Node.js multithreading with worker threads: pros and cons

Written by:
James Walker
James Walker

February 27, 2023

0 mins read

Node.js presents a single-threaded event loop to your application, which allows CPU-bound operations to block the main thread and create delays. The worker_threads module addresses this problem by providing a mechanism for running code in parallel using a form of threading.

In a previous post, you learned what worker threads are, their common use cases, and how to add them to your project. In this article, we'll look at the pitfalls of worker threads and how they differ from the multithreading implementations in other programming languages. We'll also tour five prominent libraries that make the worker_threads module easier to use.

Worker thread pitfalls and gotchas

The benefits of worker threads can be easily summarized: They're the only way to get something similar to multithreading when you're programming with Node.js. CPU-intensive operations, background processing, and any parallel code execution, other than async I/O, can be implemented using worker threads.

The module and the concept it implements come with several caveats though. You need to be aware of these before you start implementing your workers, as some situations shouldn't be parallelized with this mechanism.

Worker threads aren't true threads

The first and most prominent restriction of worker threads is that they aren't threads in the conventional sense. Truly multithreaded applications allow concurrently executing multiple threads that share the same state by default. In Node.js, memory updated in one thread will not be visible to the others, and implementing multithreaded code requires careful memory management to prevent race conditions.

Node.js worker threads operate independently of the JavaScript code in the main process. They work by spawning an isolated instance of Node's V8 JavaScript runtime. The new runtime can then be used to execute a JavaScript file out of the main event loop.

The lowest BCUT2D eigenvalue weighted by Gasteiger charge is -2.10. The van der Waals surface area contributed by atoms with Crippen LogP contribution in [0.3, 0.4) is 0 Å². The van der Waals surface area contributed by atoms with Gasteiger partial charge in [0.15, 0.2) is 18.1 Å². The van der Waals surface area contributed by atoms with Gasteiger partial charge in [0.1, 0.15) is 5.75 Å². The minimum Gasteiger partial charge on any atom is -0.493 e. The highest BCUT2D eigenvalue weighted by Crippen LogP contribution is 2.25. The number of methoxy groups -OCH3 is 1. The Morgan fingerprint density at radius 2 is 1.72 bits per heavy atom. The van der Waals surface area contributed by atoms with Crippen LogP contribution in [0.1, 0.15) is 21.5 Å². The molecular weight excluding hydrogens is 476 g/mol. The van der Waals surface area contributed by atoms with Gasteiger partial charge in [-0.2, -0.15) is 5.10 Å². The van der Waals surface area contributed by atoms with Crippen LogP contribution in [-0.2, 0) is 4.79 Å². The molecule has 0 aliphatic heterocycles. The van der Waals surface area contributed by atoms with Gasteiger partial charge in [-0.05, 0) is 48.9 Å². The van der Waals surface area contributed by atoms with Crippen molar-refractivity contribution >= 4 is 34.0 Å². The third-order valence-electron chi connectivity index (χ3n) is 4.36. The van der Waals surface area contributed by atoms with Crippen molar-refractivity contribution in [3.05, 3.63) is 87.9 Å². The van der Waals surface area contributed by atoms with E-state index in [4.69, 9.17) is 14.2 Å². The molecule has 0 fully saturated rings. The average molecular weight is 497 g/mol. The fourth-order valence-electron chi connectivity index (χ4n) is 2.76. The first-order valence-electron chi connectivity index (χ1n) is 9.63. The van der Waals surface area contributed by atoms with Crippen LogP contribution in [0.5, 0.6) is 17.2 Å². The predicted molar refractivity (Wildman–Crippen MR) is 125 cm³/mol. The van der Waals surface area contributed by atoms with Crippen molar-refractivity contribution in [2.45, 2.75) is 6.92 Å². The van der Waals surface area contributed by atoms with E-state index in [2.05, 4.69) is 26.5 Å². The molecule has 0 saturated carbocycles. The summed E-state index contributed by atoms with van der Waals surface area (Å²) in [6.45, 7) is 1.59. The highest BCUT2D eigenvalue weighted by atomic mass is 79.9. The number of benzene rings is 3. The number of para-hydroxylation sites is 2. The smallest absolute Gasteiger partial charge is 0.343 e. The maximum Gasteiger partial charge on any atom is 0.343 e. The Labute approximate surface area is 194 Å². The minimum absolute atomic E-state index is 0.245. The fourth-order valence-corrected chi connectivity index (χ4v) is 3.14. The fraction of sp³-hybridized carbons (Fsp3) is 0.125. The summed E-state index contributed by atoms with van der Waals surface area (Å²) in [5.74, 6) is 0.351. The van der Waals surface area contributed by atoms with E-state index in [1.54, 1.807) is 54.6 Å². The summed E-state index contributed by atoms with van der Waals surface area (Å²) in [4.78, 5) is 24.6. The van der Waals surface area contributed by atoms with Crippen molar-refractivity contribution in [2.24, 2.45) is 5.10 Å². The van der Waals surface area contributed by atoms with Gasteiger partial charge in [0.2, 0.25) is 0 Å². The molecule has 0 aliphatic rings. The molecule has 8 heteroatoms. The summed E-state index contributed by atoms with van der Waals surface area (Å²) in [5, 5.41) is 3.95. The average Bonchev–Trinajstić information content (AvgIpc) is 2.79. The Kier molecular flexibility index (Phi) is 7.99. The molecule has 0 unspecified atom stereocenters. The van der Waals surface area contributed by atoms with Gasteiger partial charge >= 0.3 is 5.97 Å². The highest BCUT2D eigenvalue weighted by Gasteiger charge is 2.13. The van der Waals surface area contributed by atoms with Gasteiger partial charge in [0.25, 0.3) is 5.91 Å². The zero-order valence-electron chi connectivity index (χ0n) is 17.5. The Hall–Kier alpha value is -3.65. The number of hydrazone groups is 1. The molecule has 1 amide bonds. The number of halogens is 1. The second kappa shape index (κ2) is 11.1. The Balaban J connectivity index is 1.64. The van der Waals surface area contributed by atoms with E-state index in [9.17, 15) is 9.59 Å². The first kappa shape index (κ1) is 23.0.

Since the file is executed in this way, there's no implicit memory sharing between the main program and the worker "thread." Instead, an event-based messaging system is provided so values can be exchanged between the processes.

2const {
3    Worker,
4    isMainThread,
5    parentPort,
6    workerData
7} = require("worker_threads");
9if (isMainThread) {
10    const worker = new Worker(__filename, {workerData: "hello"});
11    worker.on("message", msg => console.log(`Worker message received: ${msg}`));
12    worker.on("error", err => console.error(error));
13    worker.on("exit", code => console.log(`Worker exited with code ${code}.`));
15else {
16    const data = workerData;
17    parentPort.postMessage(`You said \"${data}\".`);

This code, which you looked at in detail in part one, creates a worker process that receives a value (hello) from the main thread and sends it back in a different form (You said "hello".). The postMessage() function is used to send data to the opposite end of the main-worker thread divide. Variables set on one side aren't visible to the other.

There is an exception to this rule: you can use a SharedArrayBuffer to directly share memory between the threads by specifically allocating it as shared memory:

2const {Worker, isMainThread, parentPort} = require("worker_threads");
4// Allocate memory for 4 integers
5const sab = new SharedArrayBuffer(Int32Array.BYTES_PER_ELEMENT * 4);
6const arr = new Int32Array(sab);
8if (isMainThread) {
9    const worker = new Worker(__filename, {workerData: arr});
10    worker.on("message", msg => {
11   	 if (msg.type === "update") {
12   		 console.log(arr);
13   	 }
14    });
15    worker.postMessage({type: "init", arr});
17else {
18    parentPort.on("message", msg => {
19   	 if (msg.type === "init") {
20   		 msg.arr[0] = 1001;
21   		 parentPort.postMessage({type: "update"});
22   	 }
23    });

Saving this code to shared.js and executing the file emits the following output:

1$ node shared.js
2Int32Array(4) [ 1001, 0, 0, 0 ]

This works because the worker thread can access the shared memory region created by the main thread. When the main thread later inspects the data, it sees the changes written by the worker. This still isn't true state-sharing, because you have to manually make the array available to the worker using its workerData constructor option.

Spawning too many worker threads is expensive

Creating a worker thread is not the same as spawning a new thread in a multithreaded language. Each worker thread runs its own instance of the V8 JavaScript engine, so using too many workers will consume significant resources on your host.